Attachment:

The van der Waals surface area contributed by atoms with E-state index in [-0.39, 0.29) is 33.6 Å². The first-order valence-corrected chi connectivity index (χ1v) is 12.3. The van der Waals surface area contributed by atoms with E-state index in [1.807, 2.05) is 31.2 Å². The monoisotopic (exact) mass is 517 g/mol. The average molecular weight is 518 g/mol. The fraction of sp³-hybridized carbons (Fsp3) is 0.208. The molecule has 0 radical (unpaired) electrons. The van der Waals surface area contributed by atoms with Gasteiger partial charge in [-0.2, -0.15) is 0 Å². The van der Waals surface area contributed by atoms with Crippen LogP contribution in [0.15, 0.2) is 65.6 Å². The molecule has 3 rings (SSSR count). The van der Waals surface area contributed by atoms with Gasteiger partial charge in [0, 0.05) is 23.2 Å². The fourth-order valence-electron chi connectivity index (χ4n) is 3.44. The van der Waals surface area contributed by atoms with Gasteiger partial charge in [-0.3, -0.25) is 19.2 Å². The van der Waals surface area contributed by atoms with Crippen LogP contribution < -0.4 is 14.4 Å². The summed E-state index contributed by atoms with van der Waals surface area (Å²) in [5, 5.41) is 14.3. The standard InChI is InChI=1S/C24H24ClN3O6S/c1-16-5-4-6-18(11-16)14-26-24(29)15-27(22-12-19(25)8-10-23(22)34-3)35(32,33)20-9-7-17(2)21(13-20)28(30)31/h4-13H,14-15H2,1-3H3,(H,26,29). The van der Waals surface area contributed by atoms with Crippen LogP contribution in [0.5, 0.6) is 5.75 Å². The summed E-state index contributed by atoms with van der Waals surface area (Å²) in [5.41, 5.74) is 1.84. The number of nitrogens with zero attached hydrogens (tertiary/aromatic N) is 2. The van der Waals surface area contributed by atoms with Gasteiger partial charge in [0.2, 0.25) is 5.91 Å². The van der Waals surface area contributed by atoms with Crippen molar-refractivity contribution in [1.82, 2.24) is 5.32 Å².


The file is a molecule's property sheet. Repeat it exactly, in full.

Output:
The van der Waals surface area contributed by atoms with E-state index in [-0.39, 0.29) is 33.6 Å². The first-order valence-corrected chi connectivity index (χ1v) is 12.3. The van der Waals surface area contributed by atoms with E-state index in [1.807, 2.05) is 31.2 Å². The monoisotopic (exact) mass is 517 g/mol. The average molecular weight is 518 g/mol. The fraction of sp³-hybridized carbons (Fsp3) is 0.208. The molecule has 0 radical (unpaired) electrons. The van der Waals surface area contributed by atoms with Gasteiger partial charge in [-0.2, -0.15) is 0 Å². The van der Waals surface area contributed by atoms with Crippen LogP contribution in [0.15, 0.2) is 65.6 Å². The molecule has 3 rings (SSSR count). The van der Waals surface area contributed by atoms with Gasteiger partial charge in [0, 0.05) is 23.2 Å². The fourth-order valence-electron chi connectivity index (χ4n) is 3.44. The van der Waals surface area contributed by atoms with Gasteiger partial charge in [-0.3, -0.25) is 19.2 Å². The van der Waals surface area contributed by atoms with Crippen LogP contribution < -0.4 is 14.4 Å². The summed E-state index contributed by atoms with van der Waals surface area (Å²) in [5, 5.41) is 14.3. The standard InChI is InChI=1S/C24H24ClN3O6S/c1-16-5-4-6-18(11-16)14-26-24(29)15-27(22-12-19(25)8-10-23(22)34-3)35(32,33)20-9-7-17(2)21(13-20)28(30)31/h4-13H,14-15H2,1-3H3,(H,26,29). The van der Waals surface area contributed by atoms with Crippen LogP contribution in [0.5, 0.6) is 5.75 Å². The summed E-state index contributed by atoms with van der Waals surface area (Å²) in [5.41, 5.74) is 1.84. The number of nitrogens with zero attached hydrogens (tertiary/aromatic N) is 2. The van der Waals surface area contributed by atoms with Gasteiger partial charge in [0.2, 0.25) is 5.91 Å². The van der Waals surface area contributed by atoms with Crippen molar-refractivity contribution in [1.82, 2.24) is 5.32 Å².